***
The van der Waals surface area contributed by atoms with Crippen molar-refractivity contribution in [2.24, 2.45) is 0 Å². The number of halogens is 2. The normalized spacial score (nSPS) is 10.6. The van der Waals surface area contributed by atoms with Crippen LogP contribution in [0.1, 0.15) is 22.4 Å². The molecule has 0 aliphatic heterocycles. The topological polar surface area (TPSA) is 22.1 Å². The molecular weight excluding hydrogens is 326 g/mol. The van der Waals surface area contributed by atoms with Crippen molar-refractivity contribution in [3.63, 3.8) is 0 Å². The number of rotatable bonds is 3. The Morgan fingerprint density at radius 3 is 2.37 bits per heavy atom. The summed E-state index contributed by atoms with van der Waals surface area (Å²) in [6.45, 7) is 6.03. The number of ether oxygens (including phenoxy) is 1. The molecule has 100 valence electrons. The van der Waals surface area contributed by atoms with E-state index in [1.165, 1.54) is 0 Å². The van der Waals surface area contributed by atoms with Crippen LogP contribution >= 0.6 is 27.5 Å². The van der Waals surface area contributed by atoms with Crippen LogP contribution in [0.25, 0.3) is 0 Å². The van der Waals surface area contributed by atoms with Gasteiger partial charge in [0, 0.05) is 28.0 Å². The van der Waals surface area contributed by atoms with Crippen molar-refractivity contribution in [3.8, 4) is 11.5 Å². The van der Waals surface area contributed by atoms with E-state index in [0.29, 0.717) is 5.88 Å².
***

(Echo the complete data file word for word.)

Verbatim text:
The van der Waals surface area contributed by atoms with Crippen molar-refractivity contribution in [2.24, 2.45) is 0 Å². The number of halogens is 2. The normalized spacial score (nSPS) is 10.6. The van der Waals surface area contributed by atoms with Crippen LogP contribution in [0.1, 0.15) is 22.4 Å². The molecule has 0 aliphatic heterocycles. The topological polar surface area (TPSA) is 22.1 Å². The molecular weight excluding hydrogens is 326 g/mol. The van der Waals surface area contributed by atoms with Crippen molar-refractivity contribution in [3.63, 3.8) is 0 Å². The number of rotatable bonds is 3. The Morgan fingerprint density at radius 3 is 2.37 bits per heavy atom. The summed E-state index contributed by atoms with van der Waals surface area (Å²) in [6.45, 7) is 6.03. The number of ether oxygens (including phenoxy) is 1. The molecule has 100 valence electrons. The van der Waals surface area contributed by atoms with E-state index in [1.165, 1.54) is 0 Å². The van der Waals surface area contributed by atoms with Crippen LogP contribution >= 0.6 is 27.5 Å². The van der Waals surface area contributed by atoms with Crippen LogP contribution in [0.25, 0.3) is 0 Å². The van der Waals surface area contributed by atoms with Gasteiger partial charge in [0, 0.05) is 28.0 Å². The van der Waals surface area contributed by atoms with Crippen molar-refractivity contribution in [3.8, 4) is 11.5 Å². The van der Waals surface area contributed by atoms with E-state index in [0.29, 0.717) is 5.88 Å².